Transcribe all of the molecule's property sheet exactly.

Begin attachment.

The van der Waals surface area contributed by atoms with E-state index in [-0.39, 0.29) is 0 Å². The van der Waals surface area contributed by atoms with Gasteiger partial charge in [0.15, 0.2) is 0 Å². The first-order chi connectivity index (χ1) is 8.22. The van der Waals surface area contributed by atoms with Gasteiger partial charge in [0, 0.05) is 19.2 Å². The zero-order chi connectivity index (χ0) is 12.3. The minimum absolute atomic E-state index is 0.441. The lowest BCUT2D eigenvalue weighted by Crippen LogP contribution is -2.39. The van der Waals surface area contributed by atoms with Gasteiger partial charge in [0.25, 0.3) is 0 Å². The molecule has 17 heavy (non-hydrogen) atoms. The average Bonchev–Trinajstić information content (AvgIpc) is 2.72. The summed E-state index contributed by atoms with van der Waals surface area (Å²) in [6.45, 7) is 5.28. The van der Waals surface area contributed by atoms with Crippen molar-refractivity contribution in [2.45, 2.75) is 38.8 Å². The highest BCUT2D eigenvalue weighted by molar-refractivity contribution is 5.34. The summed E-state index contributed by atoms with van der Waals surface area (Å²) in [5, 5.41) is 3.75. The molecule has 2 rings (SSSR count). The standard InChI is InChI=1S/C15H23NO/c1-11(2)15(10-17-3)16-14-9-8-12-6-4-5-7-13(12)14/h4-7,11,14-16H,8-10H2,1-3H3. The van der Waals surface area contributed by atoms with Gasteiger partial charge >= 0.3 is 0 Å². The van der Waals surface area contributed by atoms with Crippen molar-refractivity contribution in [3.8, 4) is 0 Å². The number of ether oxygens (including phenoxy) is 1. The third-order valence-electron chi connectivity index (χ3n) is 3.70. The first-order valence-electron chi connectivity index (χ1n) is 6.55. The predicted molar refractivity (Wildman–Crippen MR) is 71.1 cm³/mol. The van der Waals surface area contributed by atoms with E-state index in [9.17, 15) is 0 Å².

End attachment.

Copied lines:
The van der Waals surface area contributed by atoms with E-state index in [-0.39, 0.29) is 0 Å². The van der Waals surface area contributed by atoms with Gasteiger partial charge in [0.15, 0.2) is 0 Å². The first-order chi connectivity index (χ1) is 8.22. The van der Waals surface area contributed by atoms with Gasteiger partial charge in [0, 0.05) is 19.2 Å². The zero-order chi connectivity index (χ0) is 12.3. The minimum absolute atomic E-state index is 0.441. The lowest BCUT2D eigenvalue weighted by Crippen LogP contribution is -2.39. The van der Waals surface area contributed by atoms with Gasteiger partial charge in [0.25, 0.3) is 0 Å². The molecule has 17 heavy (non-hydrogen) atoms. The average Bonchev–Trinajstić information content (AvgIpc) is 2.72. The summed E-state index contributed by atoms with van der Waals surface area (Å²) in [6.45, 7) is 5.28. The van der Waals surface area contributed by atoms with Crippen molar-refractivity contribution in [2.45, 2.75) is 38.8 Å². The highest BCUT2D eigenvalue weighted by molar-refractivity contribution is 5.34. The summed E-state index contributed by atoms with van der Waals surface area (Å²) in [5, 5.41) is 3.75. The molecule has 2 rings (SSSR count). The standard InChI is InChI=1S/C15H23NO/c1-11(2)15(10-17-3)16-14-9-8-12-6-4-5-7-13(12)14/h4-7,11,14-16H,8-10H2,1-3H3. The van der Waals surface area contributed by atoms with Gasteiger partial charge >= 0.3 is 0 Å². The van der Waals surface area contributed by atoms with Crippen molar-refractivity contribution in [3.8, 4) is 0 Å². The number of ether oxygens (including phenoxy) is 1. The third-order valence-electron chi connectivity index (χ3n) is 3.70. The first-order valence-electron chi connectivity index (χ1n) is 6.55. The predicted molar refractivity (Wildman–Crippen MR) is 71.1 cm³/mol. The van der Waals surface area contributed by atoms with E-state index in [9.17, 15) is 0 Å².